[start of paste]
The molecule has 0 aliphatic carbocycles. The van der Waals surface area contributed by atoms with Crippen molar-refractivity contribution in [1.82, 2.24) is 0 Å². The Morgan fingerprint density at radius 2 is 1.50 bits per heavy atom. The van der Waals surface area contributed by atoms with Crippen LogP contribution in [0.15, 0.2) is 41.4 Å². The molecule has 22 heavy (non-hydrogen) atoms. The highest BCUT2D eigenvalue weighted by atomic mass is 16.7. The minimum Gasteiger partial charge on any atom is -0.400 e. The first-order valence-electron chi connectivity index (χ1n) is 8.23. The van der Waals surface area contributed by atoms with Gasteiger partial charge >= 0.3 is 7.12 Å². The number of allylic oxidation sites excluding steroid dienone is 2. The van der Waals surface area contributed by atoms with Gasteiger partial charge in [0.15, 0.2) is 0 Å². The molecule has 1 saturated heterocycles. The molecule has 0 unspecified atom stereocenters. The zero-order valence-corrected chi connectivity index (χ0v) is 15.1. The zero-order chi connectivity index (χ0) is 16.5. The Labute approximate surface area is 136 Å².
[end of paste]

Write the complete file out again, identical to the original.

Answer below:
The molecule has 0 aliphatic carbocycles. The van der Waals surface area contributed by atoms with Crippen molar-refractivity contribution in [1.82, 2.24) is 0 Å². The Morgan fingerprint density at radius 2 is 1.50 bits per heavy atom. The van der Waals surface area contributed by atoms with Crippen LogP contribution in [0.15, 0.2) is 41.4 Å². The molecule has 22 heavy (non-hydrogen) atoms. The highest BCUT2D eigenvalue weighted by atomic mass is 16.7. The minimum Gasteiger partial charge on any atom is -0.400 e. The first-order valence-electron chi connectivity index (χ1n) is 8.23. The van der Waals surface area contributed by atoms with Gasteiger partial charge >= 0.3 is 7.12 Å². The number of allylic oxidation sites excluding steroid dienone is 2. The van der Waals surface area contributed by atoms with Gasteiger partial charge in [0.15, 0.2) is 0 Å². The molecule has 1 saturated heterocycles. The molecule has 0 unspecified atom stereocenters. The zero-order valence-corrected chi connectivity index (χ0v) is 15.1. The zero-order chi connectivity index (χ0) is 16.5. The Labute approximate surface area is 136 Å².